Still related to the previous point, change requires help from all parties in the company. Every team, stakeholder and employee must work together to carry out and support the change process.

Open and clear communication

It can be concluded from the various frameworks above, transparent, intensive, effective and personal communication can help the change process run smoothly.

Change-related training

Employees must receive training and be given realistic time to adapt to changes. Managers can hold 1-on-1 sessions to check on employee conditions.

Clear success metrics

The final step is to determine realistic and clear targets for success. Frustration and uncertainty can result from metrics that are “too high” or impossible to achieve in a short time frame.

That is a summary of change management so that companies can avoid problems that could have a bad impact.

Through proper change management, the mission and vision of leaders and employees will be united. Therefore, change management is a process that must be prepared carefully.

Before making a decision, you should first study the change process and management.

Join the prasmul-eli short program and learn about various change processes and management!
Click here now to discover classes and programs!

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Differences between CBO and COO in Company Operations
29 May 2024

Many things are developing along with the growth and development of the company's business. Therefore, a more specific executive role is usually determined in dealing with problems that become obstacles in developing the company.

In designing and executing a company strategy, contributions from the Chief Business Officer (CBO) and Chief Operating Officer (COO) are usually needed. Although in practice there are some similarities, the tasks and skills required are actually different.

This is what causes the roles of CBO and COO to exist simultaneously in a company. Specifically, there are several questions that are often asked and differentiate between the roles of CBO and COO.

Difference between CBO and COO

Although often understood as positions that can be used interchangeably, the qualifications and objectives of the CBO and COO roles are separated by several main differences, including the following.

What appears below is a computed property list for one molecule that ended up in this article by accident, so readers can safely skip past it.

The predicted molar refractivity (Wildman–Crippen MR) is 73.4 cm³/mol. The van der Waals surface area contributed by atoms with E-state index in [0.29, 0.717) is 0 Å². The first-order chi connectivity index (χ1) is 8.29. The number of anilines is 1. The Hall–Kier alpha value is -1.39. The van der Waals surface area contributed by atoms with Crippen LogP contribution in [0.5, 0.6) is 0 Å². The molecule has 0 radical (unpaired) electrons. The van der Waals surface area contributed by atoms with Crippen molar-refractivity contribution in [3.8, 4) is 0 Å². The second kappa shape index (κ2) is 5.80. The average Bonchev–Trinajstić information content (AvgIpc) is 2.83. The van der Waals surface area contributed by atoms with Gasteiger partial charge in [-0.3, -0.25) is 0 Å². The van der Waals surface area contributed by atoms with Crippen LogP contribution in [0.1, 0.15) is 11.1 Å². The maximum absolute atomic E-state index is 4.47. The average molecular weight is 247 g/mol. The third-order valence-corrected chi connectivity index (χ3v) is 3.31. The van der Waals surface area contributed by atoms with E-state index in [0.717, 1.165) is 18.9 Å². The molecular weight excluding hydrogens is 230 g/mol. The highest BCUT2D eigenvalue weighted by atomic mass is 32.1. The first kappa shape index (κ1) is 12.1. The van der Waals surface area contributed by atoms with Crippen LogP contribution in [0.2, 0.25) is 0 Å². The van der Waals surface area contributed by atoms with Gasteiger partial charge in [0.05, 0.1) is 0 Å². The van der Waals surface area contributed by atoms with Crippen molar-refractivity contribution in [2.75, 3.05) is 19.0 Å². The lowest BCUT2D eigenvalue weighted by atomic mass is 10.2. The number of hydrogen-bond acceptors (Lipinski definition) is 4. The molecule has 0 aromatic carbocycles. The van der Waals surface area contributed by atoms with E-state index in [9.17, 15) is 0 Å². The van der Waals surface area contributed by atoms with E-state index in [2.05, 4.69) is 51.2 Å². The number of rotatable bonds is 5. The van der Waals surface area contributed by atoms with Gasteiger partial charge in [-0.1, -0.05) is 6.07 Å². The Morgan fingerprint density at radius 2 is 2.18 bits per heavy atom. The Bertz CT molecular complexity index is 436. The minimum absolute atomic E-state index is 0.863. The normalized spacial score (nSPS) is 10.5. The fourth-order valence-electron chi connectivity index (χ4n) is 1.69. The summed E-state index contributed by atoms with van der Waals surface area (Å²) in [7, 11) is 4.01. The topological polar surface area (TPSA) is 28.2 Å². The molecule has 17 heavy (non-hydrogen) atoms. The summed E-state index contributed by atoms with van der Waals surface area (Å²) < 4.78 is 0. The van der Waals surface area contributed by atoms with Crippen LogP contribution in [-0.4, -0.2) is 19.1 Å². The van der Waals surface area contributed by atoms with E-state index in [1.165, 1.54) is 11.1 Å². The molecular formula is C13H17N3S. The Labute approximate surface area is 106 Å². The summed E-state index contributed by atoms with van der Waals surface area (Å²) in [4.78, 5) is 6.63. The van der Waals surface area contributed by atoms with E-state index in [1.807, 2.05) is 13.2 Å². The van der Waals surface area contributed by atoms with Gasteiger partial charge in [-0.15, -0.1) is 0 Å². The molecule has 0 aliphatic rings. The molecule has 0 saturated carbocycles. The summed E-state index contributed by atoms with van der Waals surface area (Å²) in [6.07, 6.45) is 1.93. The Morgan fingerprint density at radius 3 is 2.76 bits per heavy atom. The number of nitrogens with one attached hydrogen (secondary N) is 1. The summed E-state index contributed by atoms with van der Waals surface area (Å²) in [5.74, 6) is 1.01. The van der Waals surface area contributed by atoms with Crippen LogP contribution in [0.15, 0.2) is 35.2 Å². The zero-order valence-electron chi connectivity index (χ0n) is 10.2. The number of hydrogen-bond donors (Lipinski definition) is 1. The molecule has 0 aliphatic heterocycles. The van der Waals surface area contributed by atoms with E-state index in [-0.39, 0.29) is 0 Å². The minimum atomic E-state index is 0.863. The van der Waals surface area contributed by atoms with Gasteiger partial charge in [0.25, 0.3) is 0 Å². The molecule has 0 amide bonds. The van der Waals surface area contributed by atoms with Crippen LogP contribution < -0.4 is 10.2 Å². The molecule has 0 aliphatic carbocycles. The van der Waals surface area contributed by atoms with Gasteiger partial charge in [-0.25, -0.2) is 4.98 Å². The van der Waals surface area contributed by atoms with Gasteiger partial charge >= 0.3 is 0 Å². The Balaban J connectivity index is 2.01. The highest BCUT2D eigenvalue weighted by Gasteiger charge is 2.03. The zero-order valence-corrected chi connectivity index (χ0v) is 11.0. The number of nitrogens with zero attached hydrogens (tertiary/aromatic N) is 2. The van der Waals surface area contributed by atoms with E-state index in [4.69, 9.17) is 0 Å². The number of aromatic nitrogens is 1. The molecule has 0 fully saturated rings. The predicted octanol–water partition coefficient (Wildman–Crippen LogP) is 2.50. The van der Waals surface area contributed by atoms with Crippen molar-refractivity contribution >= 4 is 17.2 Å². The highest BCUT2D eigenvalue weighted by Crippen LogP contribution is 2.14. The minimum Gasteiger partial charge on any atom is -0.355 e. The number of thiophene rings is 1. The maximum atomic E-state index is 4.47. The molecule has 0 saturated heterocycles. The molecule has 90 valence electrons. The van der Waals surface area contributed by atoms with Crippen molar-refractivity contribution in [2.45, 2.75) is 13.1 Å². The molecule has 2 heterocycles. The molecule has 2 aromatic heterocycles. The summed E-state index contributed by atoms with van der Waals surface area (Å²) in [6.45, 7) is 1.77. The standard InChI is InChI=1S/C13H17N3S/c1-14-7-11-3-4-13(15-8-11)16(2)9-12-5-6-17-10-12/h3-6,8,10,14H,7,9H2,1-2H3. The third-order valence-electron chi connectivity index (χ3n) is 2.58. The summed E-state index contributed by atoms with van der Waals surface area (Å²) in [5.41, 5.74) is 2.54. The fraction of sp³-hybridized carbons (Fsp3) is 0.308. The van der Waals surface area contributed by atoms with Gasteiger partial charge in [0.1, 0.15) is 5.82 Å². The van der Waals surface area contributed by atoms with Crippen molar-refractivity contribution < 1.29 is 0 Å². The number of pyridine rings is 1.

1. Tasks performed

A CBO has the task of overseeing all company operations that generate profits. This usually spans all company departments and may involve strategic decisions that are aligned with company goals.

The CBO monitors business effectiveness and recommends things that need to be improved in company operations. In optimizing organizational talent, CBO also participates in HR management including the recruitment or learning and development process. They can review documents, statements and financial reports to determine compliance with company targets and identify and correct risks.

Meanwhile, a COO oversees daily administrative and operational functions with the CEO. In some situations, they may also manage a department to develop the company's sustainability strategy. The COO communicates this to employees and ensures that their tasks are aligned with the goals the company wants to achieve. If necessary, the COO also helps with human resource management.

2. Working conditions

Typically, CBOs spend more of their working hours in an office environment. The CBO will support strategic initiatives through meetings with employees or partnering with clients. CBOs work hours often the same as employees, although there may be overtime during peak seasons.

The COO works independently, but may collaborate regularly with selected teams to complete specific initiatives. The COO's work environment is fast-paced and may work long hours to ensure the production process runs smoothly. The COO may also travel to meet suppliers or clients.

3. Skills and abilities

In fact, the skill requirements of CBO and COO are similar, but have certain differences. Both need to have effective verbal and written communication skills to be able to give instructions to employees and provide reports to the CEO.

Both CBOs and COOs also need the ability to identify problems, develop solutions, and problem solve. Both require strategic thinking skills in order to make decisions that have a positive impact on the company.

However, the main difference in the CBO role is that it focuses more on the financial aspects of the company so strong financial or accounting skills are required. Meanwhile, the COO will oversee day-to-day operations so the skill he needs is an understanding of company and organizational processes.

4. Position requirements

As company executive positions, CBO and COO usually both require a bachelor's or even a master's (postgraduate) degree. The educational background of CBOs and COOs can come from majoring in finance, economics, or business administration. Typically, these executive positions also require 10-15 years of work experience to ensure that they understand various organizational processes, procedures and policies.

If you look at their responsibilities, CBO and COO both have a focused role in business operations. In this case, the CBO focuses more on business operations, while the COO looks at day-to-day operations. This means that the CBO has a role that has a broader scope with the role of strategic integration between departments, driving business development, and focusing on long-term growth.